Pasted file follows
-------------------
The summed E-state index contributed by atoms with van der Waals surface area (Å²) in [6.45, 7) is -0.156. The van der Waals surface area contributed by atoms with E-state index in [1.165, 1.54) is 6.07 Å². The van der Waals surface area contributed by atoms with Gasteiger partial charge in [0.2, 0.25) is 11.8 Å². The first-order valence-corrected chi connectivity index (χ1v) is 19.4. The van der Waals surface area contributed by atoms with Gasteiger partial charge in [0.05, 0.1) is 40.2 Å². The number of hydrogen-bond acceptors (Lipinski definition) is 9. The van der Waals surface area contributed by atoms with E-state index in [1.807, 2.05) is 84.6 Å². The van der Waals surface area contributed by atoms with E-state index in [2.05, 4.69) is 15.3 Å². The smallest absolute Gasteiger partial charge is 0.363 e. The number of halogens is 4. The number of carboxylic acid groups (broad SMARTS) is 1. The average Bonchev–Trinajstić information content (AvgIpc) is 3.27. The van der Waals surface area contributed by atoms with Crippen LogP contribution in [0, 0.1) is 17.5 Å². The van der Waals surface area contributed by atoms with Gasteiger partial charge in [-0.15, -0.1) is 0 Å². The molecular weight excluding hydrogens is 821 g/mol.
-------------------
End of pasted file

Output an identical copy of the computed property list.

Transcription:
The summed E-state index contributed by atoms with van der Waals surface area (Å²) in [6.45, 7) is -0.156. The van der Waals surface area contributed by atoms with E-state index in [1.165, 1.54) is 6.07 Å². The van der Waals surface area contributed by atoms with Gasteiger partial charge in [0.2, 0.25) is 11.8 Å². The first-order valence-corrected chi connectivity index (χ1v) is 19.4. The van der Waals surface area contributed by atoms with Gasteiger partial charge in [0.05, 0.1) is 40.2 Å². The number of hydrogen-bond acceptors (Lipinski definition) is 9. The van der Waals surface area contributed by atoms with E-state index in [1.807, 2.05) is 84.6 Å². The van der Waals surface area contributed by atoms with E-state index in [2.05, 4.69) is 15.3 Å². The smallest absolute Gasteiger partial charge is 0.363 e. The number of halogens is 4. The number of carboxylic acid groups (broad SMARTS) is 1. The average Bonchev–Trinajstić information content (AvgIpc) is 3.27. The van der Waals surface area contributed by atoms with Crippen LogP contribution in [0, 0.1) is 17.5 Å². The van der Waals surface area contributed by atoms with Gasteiger partial charge in [-0.15, -0.1) is 0 Å². The molecular weight excluding hydrogens is 821 g/mol.